Anyway, in the words of Mr. T, I’ll quit this jibber-jabber (I have the same birthday as him, incidentally) and get on with the casserole. Now, I would love to take the credit for this masterpiece, but I have to admit that Adam (smiling like a true, relaxed chef, at the top here) should really take the praise as, apart from scrubbing the carrots and potatoes (which was bloody hard work as the tiny blighters came from allotment at work, although they do taste heavenly, are a bugger to clean individually) I did little else of use other than faff around cleaning up after him and chop and stir.

So, with venison bought from the lovely Fielders Farm Shop in Theale, we set to work making what Adam described as ‘the darkest, glossiest ragu ever’. I don’t think he exaggerated.  It involved a whole bottle of wine (’07 Côtes du Rhône, if you’re interested), plenty of love and a little West Indian chocolate. Beautiful.

Five hours later, when we sat down to eat with a glass of the really wonderful, elegant and exceptionally good value 2008 Camins del Priorat from master wine-maker Alvaro Palacios, something happened to me.  I experienced what can only be likened to a rich, savoury embrace from a familiar lover who has just returned from a time away on tropical shores and has now acquired a new air of charm, appeal and spicy exotic fragrance. Intoxicatingly comforting. Well, I suppose there probably are other ways to describe it, but this is how I felt.

So, there you have it, if you were hoping for a recipe I may have let you down but I’m sure I could cobble something together if you are desperate. It was totally exceptional. Roast belly of pork tonight…

European expeditions of late

Would you Adam and Eve it? I almost forgot about this, but recently I have been rather jet-set and embarked on a touch of European traveling (what, what.) In a treacherous move, I only wrote blogs about two of these visits on my company’s blog (which you really ought to check out, as I edit the thing), but I thought that maybe you’d like to read these official versions. To that end, click the links and you can read about my work trip to sample the wines of Piedmont and my holiday to Jerez, where the sole aim was to drink copious amounts of Sherry and eat top-notch tapas. Finally, for your pleasure only, here is a picture of me, full of delicious food, happy and a bit defeated after my sixth or seventh 4-course meal in a row in Italy. A pasta course as well as a meat course? What do you mean it’s rude to say no?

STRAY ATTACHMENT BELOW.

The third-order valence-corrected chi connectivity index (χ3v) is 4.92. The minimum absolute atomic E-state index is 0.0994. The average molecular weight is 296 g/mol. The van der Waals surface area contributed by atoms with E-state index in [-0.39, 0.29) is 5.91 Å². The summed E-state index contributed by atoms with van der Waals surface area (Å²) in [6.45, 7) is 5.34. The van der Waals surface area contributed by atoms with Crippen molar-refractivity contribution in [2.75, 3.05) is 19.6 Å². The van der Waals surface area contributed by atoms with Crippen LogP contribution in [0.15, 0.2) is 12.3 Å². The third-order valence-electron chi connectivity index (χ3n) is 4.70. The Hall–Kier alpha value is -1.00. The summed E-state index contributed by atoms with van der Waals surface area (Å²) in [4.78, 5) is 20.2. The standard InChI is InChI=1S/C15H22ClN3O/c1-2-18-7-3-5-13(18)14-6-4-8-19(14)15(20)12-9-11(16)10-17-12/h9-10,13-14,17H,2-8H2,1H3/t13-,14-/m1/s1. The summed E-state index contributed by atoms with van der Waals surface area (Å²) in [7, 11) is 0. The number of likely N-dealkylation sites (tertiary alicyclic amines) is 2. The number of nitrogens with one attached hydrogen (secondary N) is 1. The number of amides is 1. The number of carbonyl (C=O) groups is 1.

Ode to a grubby friend

Today I face a dilemma.  It’s no life-changing decision, nor will its outcome affect anyone other than myself, but it is playing on my mind greatly nonetheless. It’s to do with my rucksack: do I wash it or not? A trivial question, you may think – “just wash the damn thing, you dirty tramp”. I can see where these thoughts could come from but, you see, my rucksack is my only true travelling companion and the dirt that is ingrained in his seams is all a part of who he is – who I am – and washing it would mean losing a little part of that forever. It’s not like he smells or anything.

From the moment I picked him from the crowd of stupid pink ‘girl’ rucksacks (who incidentally don’t have key clips inside them – why is this? Is it because the man must always carry clinky objects?  I don’t think so, otherwise men’s wallets would have change compartments – which is also a mystery to me) our adventure together began. Not only have we spent many nights  alone (and in company) together, sleeping in tents, rooms, or even under the stars, he has also joined me each day to the dull, grey skies of Basingstoke and beyond, he’s waited for hours for delayed trains, boats, buses, planes – even battered old utes. Our love is no fair-weather bond; he is a loyal friend. Like wrinkles on a well-worn face, the small streaks and dusty patches on his skin tell tales of his life with me – of dusty Savanna plains, of  spice-breeze shores, African wilderness, mighty storms and probably a healthy dose of wine and food. Heck he was even with me when we were chased by Hippos. Also, a small part of me doesn’t want to delve toooo deep inside his many alluring compartments – occasionally he throws up (excuse the expression) a real gem that brings memories flooding back; a map of a path I trekked, a ticket to a museum or, heaven forbid, a note from a boy, long forgotten and living on another continent.  This bag is a constant, comforting reminder of adventure and I love him just the way he is.

So, tell me – do you really have to wash a rucksack?